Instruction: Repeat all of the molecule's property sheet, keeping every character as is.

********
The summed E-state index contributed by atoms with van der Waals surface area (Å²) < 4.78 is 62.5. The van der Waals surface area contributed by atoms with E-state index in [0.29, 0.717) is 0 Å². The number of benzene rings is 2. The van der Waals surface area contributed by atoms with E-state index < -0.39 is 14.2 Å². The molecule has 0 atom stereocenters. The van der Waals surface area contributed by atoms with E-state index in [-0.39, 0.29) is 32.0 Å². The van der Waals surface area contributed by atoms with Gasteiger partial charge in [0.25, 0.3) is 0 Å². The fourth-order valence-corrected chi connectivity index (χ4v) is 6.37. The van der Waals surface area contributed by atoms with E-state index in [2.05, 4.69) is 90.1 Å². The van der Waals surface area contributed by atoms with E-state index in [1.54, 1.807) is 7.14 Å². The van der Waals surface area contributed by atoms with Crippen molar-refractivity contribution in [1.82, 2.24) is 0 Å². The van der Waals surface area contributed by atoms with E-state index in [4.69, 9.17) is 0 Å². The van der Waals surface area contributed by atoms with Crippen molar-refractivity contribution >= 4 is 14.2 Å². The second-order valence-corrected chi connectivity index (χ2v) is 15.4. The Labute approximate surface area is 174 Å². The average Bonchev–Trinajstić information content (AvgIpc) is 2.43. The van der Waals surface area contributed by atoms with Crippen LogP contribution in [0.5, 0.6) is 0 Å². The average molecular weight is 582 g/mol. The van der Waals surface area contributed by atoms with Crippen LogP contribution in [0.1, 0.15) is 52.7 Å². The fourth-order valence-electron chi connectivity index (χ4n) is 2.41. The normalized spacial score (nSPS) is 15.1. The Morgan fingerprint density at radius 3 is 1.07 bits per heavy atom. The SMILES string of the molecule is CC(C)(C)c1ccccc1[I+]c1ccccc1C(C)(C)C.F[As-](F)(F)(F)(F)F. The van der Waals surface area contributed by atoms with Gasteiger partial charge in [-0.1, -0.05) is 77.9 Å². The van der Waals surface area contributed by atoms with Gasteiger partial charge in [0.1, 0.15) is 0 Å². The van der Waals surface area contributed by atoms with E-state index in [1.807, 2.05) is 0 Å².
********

The summed E-state index contributed by atoms with van der Waals surface area (Å²) < 4.78 is 62.5. The van der Waals surface area contributed by atoms with E-state index in [0.29, 0.717) is 0 Å². The number of benzene rings is 2. The van der Waals surface area contributed by atoms with E-state index < -0.39 is 14.2 Å². The molecule has 0 atom stereocenters. The van der Waals surface area contributed by atoms with E-state index in [-0.39, 0.29) is 32.0 Å². The van der Waals surface area contributed by atoms with Gasteiger partial charge in [0.25, 0.3) is 0 Å². The fourth-order valence-corrected chi connectivity index (χ4v) is 6.37. The van der Waals surface area contributed by atoms with E-state index in [2.05, 4.69) is 90.1 Å². The van der Waals surface area contributed by atoms with E-state index in [1.54, 1.807) is 7.14 Å². The van der Waals surface area contributed by atoms with Crippen molar-refractivity contribution in [1.82, 2.24) is 0 Å². The van der Waals surface area contributed by atoms with E-state index in [4.69, 9.17) is 0 Å². The van der Waals surface area contributed by atoms with Crippen molar-refractivity contribution >= 4 is 14.2 Å². The second-order valence-corrected chi connectivity index (χ2v) is 15.4. The Labute approximate surface area is 174 Å². The average Bonchev–Trinajstić information content (AvgIpc) is 2.43. The van der Waals surface area contributed by atoms with Crippen LogP contribution in [0.5, 0.6) is 0 Å². The average molecular weight is 582 g/mol. The van der Waals surface area contributed by atoms with Crippen LogP contribution in [0.1, 0.15) is 52.7 Å². The fourth-order valence-electron chi connectivity index (χ4n) is 2.41. The normalized spacial score (nSPS) is 15.1. The Morgan fingerprint density at radius 3 is 1.07 bits per heavy atom. The SMILES string of the molecule is CC(C)(C)c1ccccc1[I+]c1ccccc1C(C)(C)C.F[As-](F)(F)(F)(F)F. The van der Waals surface area contributed by atoms with Gasteiger partial charge in [-0.1, -0.05) is 77.9 Å². The van der Waals surface area contributed by atoms with Gasteiger partial charge in [0.1, 0.15) is 0 Å². The van der Waals surface area contributed by atoms with E-state index in [1.807, 2.05) is 0 Å².